With the floodgates open for 18+ games on Steam, MangaGamer is now able to bring more of its catalog over to the platform, the first of which is Evenicle. This Alice Soft-developed title features a blend of VN and JRPG elements, making for a pretty interesting experience, even if it does not particularly excel in either of those fields.
Good character designs. Right off the bat, it is hard not to notice the quality of the character designs here in Evenicle — they are pretty good. I say hard not to notice because the rest of the game’s graphics (outside of the characters and CGs) are pretty dated, providing for a rather stark contrast between the two. Fortunately, the VN side of the game takes priority, so more time is spent with the good, rather than the bad. For a fantasy game, the colorful designs are very fitting, making the darker scenes in the game that much more impactful. There are a few dull designs, but for the most part, I was pretty impressed. Upon doing further research, I found that the character designer is actually the same one that does the Senran Kagura series, so the character designs being good is pretty much a given.
Decent writing. While the plot is not anything too special, the writing at least makes up for it at times, especially when it comes to comedy. The game’s story is constantly shifting from its more serious moments to its more comedic ones, the latter of which it executes really well. In fact, I would even describe the game’s use of comedy as an outright parody of the traditional isekai fantasy. The protagonist really helps in realizing this, as he remains an incredibly easygoing guy despite the dark nature of the game’s storyline. He effectively doubles as both the game’s hero and comedic relief, being serious at times, but keeping the overall mood of the game light, something perfectly captured through the game’s writing. I would say that the story is well-balanced in that regard, but it does a much better job when it is not taking itself too seriously.
Speedup features. While the JRPG side of the game may be lacking (more on that later), the game at least provides a couple features to make that aspect of the game easier on the player. The first of which is the skip button, a staple feature in any visual novel. However, not only does the skip feature go through text very quickly, but it can also speed up every animation and action in the game, including the game’s combat scenes. This makes such scenes a whole lot more endurable, especially for those that are not really into the game’s combat. On top of that, the game also provides an auto-battle feature and a skill that automatically defeats weaker enemies, providing players with even more options when it comes to the game’s combat. I was incredibly grateful for such features, as it makes the experience much better for those that prefer the game’s visual novel content over its JRPG content.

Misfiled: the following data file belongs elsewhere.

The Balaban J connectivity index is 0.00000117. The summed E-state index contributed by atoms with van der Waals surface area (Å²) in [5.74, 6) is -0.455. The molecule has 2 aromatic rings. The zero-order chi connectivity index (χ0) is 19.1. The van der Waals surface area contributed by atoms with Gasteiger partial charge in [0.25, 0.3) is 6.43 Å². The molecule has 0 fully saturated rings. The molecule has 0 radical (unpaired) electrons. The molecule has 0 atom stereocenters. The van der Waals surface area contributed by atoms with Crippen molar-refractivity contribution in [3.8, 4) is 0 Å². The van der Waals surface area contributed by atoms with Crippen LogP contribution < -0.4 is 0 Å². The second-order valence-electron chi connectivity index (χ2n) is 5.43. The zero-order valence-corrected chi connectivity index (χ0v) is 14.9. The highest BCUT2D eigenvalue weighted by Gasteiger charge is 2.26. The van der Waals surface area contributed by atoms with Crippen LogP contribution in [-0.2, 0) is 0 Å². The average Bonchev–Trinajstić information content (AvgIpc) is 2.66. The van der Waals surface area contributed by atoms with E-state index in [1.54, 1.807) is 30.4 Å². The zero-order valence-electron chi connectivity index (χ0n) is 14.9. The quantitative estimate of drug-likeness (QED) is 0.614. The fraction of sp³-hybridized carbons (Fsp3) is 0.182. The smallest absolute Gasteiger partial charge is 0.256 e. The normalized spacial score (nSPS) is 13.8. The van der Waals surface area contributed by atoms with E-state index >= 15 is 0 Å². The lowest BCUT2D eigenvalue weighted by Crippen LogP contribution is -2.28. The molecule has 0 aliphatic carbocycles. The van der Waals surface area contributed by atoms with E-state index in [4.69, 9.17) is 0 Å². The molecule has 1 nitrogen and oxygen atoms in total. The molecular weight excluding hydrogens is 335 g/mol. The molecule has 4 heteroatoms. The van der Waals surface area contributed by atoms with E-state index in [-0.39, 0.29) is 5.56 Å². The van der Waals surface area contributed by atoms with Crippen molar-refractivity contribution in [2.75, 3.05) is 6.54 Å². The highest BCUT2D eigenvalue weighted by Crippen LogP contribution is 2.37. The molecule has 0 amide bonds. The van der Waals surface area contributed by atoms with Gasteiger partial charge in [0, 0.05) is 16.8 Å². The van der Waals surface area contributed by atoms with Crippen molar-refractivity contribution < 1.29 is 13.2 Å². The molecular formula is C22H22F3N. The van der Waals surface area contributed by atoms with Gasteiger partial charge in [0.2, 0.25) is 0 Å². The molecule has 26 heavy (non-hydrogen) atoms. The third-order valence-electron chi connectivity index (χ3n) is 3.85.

Average JRPG combat. While the visual novel side of the game is not particularly bad, the JRPG side suffers from a painfully average combat system. Granted, the game does not prioritize its JRPG content, but it makes up such a large portion of the game that it cannot be ignored. It does not try to shake up the formula at all and instead provides the most barebones experience, one that felt much more suited for mobile devices over PC. In fact, the inclusion of touch controls made this seem much more likely, even though the game was never released for mobile. The combat is done entirely with the mouse, clicking on enemies to attack and sometimes clicking elsewhere to use abilities. I was able to breeze through many of these battles simply by using the game’s auto-battle feature, but there were some bosses that required a bit more effort. Overall though, it is not too exciting as far as JRPG combat is concerned, but the game at least provides tools to speed up the process.